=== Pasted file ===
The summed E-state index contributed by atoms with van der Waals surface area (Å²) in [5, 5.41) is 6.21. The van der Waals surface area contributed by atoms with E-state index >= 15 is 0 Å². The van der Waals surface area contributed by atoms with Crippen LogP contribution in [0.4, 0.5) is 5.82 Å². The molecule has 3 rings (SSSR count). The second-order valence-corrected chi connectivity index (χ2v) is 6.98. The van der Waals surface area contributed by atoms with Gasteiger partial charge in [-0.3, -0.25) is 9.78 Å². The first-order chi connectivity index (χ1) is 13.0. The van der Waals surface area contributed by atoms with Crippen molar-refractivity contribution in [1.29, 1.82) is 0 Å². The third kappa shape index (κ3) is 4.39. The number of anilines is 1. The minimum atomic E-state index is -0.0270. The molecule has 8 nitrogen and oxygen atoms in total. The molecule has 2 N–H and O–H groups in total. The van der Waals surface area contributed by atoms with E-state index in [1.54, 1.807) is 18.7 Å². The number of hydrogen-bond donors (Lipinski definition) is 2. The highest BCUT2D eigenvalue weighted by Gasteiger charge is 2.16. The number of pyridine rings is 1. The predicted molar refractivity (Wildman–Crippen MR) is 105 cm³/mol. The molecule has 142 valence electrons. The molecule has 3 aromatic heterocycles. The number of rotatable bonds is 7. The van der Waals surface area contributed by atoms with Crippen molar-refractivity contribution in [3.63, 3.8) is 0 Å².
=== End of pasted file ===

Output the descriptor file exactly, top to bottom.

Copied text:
The summed E-state index contributed by atoms with van der Waals surface area (Å²) in [5, 5.41) is 6.21. The van der Waals surface area contributed by atoms with E-state index >= 15 is 0 Å². The van der Waals surface area contributed by atoms with Crippen LogP contribution in [0.4, 0.5) is 5.82 Å². The molecule has 3 rings (SSSR count). The second-order valence-corrected chi connectivity index (χ2v) is 6.98. The van der Waals surface area contributed by atoms with Gasteiger partial charge in [-0.3, -0.25) is 9.78 Å². The first-order chi connectivity index (χ1) is 13.0. The van der Waals surface area contributed by atoms with Crippen molar-refractivity contribution in [1.29, 1.82) is 0 Å². The third kappa shape index (κ3) is 4.39. The number of anilines is 1. The minimum atomic E-state index is -0.0270. The molecule has 8 nitrogen and oxygen atoms in total. The molecule has 2 N–H and O–H groups in total. The van der Waals surface area contributed by atoms with E-state index in [1.54, 1.807) is 18.7 Å². The number of hydrogen-bond donors (Lipinski definition) is 2. The highest BCUT2D eigenvalue weighted by Gasteiger charge is 2.16. The number of pyridine rings is 1. The predicted molar refractivity (Wildman–Crippen MR) is 105 cm³/mol. The molecule has 142 valence electrons. The molecule has 3 aromatic heterocycles. The number of rotatable bonds is 7. The van der Waals surface area contributed by atoms with Crippen molar-refractivity contribution in [3.63, 3.8) is 0 Å².